That explains it all. I must have missed the NATO operation and the no ground troops exclusion from the WPA when I was rereading it last week.Report

              • Avatar BlaiseP in reply to Scott says:

                Go on sticking up for Gadhafi. Even St. Ronnie dropped a few bombs on his scruffy ass, not that you’d remember those days.Report

              • Avatar Scott in reply to BlaiseP says:


                You mistake sticking up for federal law as sticking for up Gadhafi. I remember St. Ronnie bombing him fondly. I also remember learning about the WPA in law school but I guess Barry missed that day or wasn’t paying attention.Report

              • Avatar BlaiseP in reply to Scott says:

                Bullshit. Yes, you are sticking up for Gadhafi, preferring his wickedness to Obama’s.

                This is a naked attempt to attack a sitting president, exactly along the same lines Andrew Johnson was attacked.

                Those whom the gods would destroy they answer their prayers. Start impeachment proceedings right away, that this wicked Congress may have its day and be given its richly deserved beating.Report

              • Avatar Scott in reply to Scott says:


                The “wickedness” starts at home with folks like you giving Barry a pass on obeying federal law.Report

              • Avatar BlaiseP in reply to Scott says:

                And what shall we make of people like you, using Gadhafi as a battering ram to attack Obama? There is no other possible conclusion: you actually prefer Gadhafi to Obama.Report

              • Avatar Scott in reply to Scott says:


                Barry is the one ignoring federal law and giving Republicans the battering ram to use on him. Why does Barry think he is above federal law?Report

              • Avatar BlaiseP in reply to Scott says:

                Gadhafi is a manifestly wicked man on whose orders American soldiers were murdered and airliners blown up over Lockerbie Scotland. How dare you tell me of who is ignoring federal laws when American blood is on this man’s hands? If the GOP had an ounce of decency in them, and they do not, they would have backed the overthrow of Gadhafi. This they will not do. Coprophagous swine, all of them.Report

              • Avatar Scott in reply to Scott says:


                The blood of many Americans is on the hands of many dictators still in power around the world, so what makes QDaffy any worse or more deserving of breaking federal law?Report

              • Avatar BlaiseP in reply to Scott says:

                That’s just pitiful. Reduced to tu-quoque and now shinnying up the palm tree to escape the tiger, you may screech and holler at your leisure. It remains true as ever: you prefer Gadhafi to Obama.Report

              • Avatar BlaiseP in reply to Scott says:

                P.S. … and all the other dictators, too.Report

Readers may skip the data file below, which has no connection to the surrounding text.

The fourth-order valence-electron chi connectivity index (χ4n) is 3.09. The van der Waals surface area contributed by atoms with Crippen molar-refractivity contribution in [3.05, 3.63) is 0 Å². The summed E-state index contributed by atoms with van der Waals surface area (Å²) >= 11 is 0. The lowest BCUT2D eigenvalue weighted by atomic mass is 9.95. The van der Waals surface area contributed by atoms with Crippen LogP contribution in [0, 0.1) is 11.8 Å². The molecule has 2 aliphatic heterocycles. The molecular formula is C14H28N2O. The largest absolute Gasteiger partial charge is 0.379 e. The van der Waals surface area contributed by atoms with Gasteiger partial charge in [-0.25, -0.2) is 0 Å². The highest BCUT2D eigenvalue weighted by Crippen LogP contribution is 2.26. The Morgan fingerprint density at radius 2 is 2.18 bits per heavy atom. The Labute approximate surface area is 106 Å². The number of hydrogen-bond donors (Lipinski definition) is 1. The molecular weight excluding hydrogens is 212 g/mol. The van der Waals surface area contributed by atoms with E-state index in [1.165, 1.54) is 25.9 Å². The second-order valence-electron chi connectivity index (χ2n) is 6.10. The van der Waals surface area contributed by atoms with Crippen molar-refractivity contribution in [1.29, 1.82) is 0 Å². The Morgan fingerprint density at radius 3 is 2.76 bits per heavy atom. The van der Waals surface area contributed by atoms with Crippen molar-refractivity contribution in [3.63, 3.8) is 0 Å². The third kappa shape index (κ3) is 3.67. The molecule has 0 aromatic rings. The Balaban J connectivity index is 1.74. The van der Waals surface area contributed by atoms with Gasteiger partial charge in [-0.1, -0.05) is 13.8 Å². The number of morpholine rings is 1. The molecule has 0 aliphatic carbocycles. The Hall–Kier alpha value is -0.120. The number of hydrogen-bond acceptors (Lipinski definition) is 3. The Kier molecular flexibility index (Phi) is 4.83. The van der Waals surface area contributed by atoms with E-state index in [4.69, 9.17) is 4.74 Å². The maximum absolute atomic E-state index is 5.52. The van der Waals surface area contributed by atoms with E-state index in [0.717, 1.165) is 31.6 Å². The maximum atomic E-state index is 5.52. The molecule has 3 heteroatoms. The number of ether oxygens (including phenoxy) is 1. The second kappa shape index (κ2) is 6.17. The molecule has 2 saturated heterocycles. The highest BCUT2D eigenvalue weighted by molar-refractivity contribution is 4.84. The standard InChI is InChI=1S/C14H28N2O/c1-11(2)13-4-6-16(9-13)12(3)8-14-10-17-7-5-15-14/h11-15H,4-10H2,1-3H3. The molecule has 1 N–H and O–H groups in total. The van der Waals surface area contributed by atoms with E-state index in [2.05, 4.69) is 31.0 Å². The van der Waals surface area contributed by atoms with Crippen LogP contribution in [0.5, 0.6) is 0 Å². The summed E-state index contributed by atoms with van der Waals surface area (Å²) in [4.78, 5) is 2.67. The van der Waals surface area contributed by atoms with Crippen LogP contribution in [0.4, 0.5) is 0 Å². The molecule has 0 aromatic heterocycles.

• Avatar Jaybird in reply to Scott says:

                “Objectively pro-Gadhafi”.

                That’s the term we used for those who opposed the operation in Iraq.

                The way you make this argument work is that you weigh the absolute best-case, pie-in-the-sky, scenario of intervention against the status quo.

                This is because if you weigh the last fifteen or sixteen times we’ve done this against the status quo, you get to a different answer.Report

              • Avatar Scott in reply to Scott says:


                And you can stick with your phony righteous indignation. What a tear jerker!Report

              • Avatar Burt Likko in reply to Scott says:

                Okay, are we done with this now, fellas? Flame wars are good for the comments count and all, but this isn’t helping advance the discussion much.Report

              • Avatar Robert Cheeks in reply to Scott says:

                …did Barry go to law school?Report

          • Avatar tom van dyke in reply to BlaiseP says:

            Or maybe Obama’s just wrong on this. Sometimes everything’s not just partisanship and opinion. That’s where the slander and snark comes in.

            And it’s fucking boring, Blaise.Report

            • Avatar BlaiseP in reply to tom van dyke says:

              Yes, it’s a wonderful day in the Land o’ GOP. Proppin’ up that maniac Gadhafi for political points. I’ll tell you what’s fucking boring Tom, it’s the GOP’s taste for swill: there’s no lie they won’t tell, no vicious little dictator they won’t back, no alliance they won’t abandon to score points in their pointless little vendettas. I’ve been witness to this shit for a very long time, going back to LBJ and Richard Nixon.Report

        • You know, this is why when I write about stuff like this, I try to use titles and positions rather than names when I can. Too much of it gets awkward, but the things that I find interesting about this showdown is not that it’s Barack Obama versus John Boehner. What’s interesting, to me, is that it’s the President versus the Speaker. One day, the President will be someone other than Obama. One day, the Speaker will be someone other than Boehner. The personality conflict, the immediate political maneuverings, will be different then, but the basic institutional clash between legislative and executive, will still be there, just underneath the folds of the top-level politics.Report